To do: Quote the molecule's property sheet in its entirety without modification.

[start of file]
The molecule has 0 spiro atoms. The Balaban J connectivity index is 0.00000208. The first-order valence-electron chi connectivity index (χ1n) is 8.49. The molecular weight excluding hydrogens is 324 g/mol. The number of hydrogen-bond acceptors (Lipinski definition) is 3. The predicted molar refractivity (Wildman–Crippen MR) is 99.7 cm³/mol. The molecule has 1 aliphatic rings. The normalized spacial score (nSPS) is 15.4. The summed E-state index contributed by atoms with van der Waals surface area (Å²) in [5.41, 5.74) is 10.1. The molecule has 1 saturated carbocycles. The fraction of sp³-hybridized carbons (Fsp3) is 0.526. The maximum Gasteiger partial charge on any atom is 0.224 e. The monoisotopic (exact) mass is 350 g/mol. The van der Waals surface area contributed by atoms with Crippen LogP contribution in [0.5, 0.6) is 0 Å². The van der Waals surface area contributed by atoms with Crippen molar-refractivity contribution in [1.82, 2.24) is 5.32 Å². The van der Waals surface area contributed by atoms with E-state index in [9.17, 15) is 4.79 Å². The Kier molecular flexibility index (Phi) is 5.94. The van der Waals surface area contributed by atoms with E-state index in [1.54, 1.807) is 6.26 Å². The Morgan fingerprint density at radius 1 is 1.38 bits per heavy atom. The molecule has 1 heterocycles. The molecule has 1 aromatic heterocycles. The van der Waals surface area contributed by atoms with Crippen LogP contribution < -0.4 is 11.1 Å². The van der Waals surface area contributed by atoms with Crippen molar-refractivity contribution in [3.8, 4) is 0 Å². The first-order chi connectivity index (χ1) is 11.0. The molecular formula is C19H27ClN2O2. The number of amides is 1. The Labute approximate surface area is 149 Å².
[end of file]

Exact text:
The molecule has 0 spiro atoms. The Balaban J connectivity index is 0.00000208. The first-order valence-electron chi connectivity index (χ1n) is 8.49. The molecular weight excluding hydrogens is 324 g/mol. The number of hydrogen-bond acceptors (Lipinski definition) is 3. The predicted molar refractivity (Wildman–Crippen MR) is 99.7 cm³/mol. The molecule has 1 aliphatic rings. The normalized spacial score (nSPS) is 15.4. The summed E-state index contributed by atoms with van der Waals surface area (Å²) in [5.41, 5.74) is 10.1. The molecule has 1 saturated carbocycles. The fraction of sp³-hybridized carbons (Fsp3) is 0.526. The maximum Gasteiger partial charge on any atom is 0.224 e. The monoisotopic (exact) mass is 350 g/mol. The van der Waals surface area contributed by atoms with Crippen LogP contribution in [0.5, 0.6) is 0 Å². The van der Waals surface area contributed by atoms with Crippen molar-refractivity contribution in [1.82, 2.24) is 5.32 Å². The van der Waals surface area contributed by atoms with E-state index in [9.17, 15) is 4.79 Å². The Kier molecular flexibility index (Phi) is 5.94. The van der Waals surface area contributed by atoms with E-state index in [1.54, 1.807) is 6.26 Å². The Morgan fingerprint density at radius 1 is 1.38 bits per heavy atom. The molecule has 1 heterocycles. The molecule has 1 aromatic heterocycles. The van der Waals surface area contributed by atoms with Crippen LogP contribution < -0.4 is 11.1 Å². The van der Waals surface area contributed by atoms with Crippen molar-refractivity contribution in [3.8, 4) is 0 Å². The first-order chi connectivity index (χ1) is 11.0. The molecular formula is C19H27ClN2O2. The number of amides is 1. The Labute approximate surface area is 149 Å².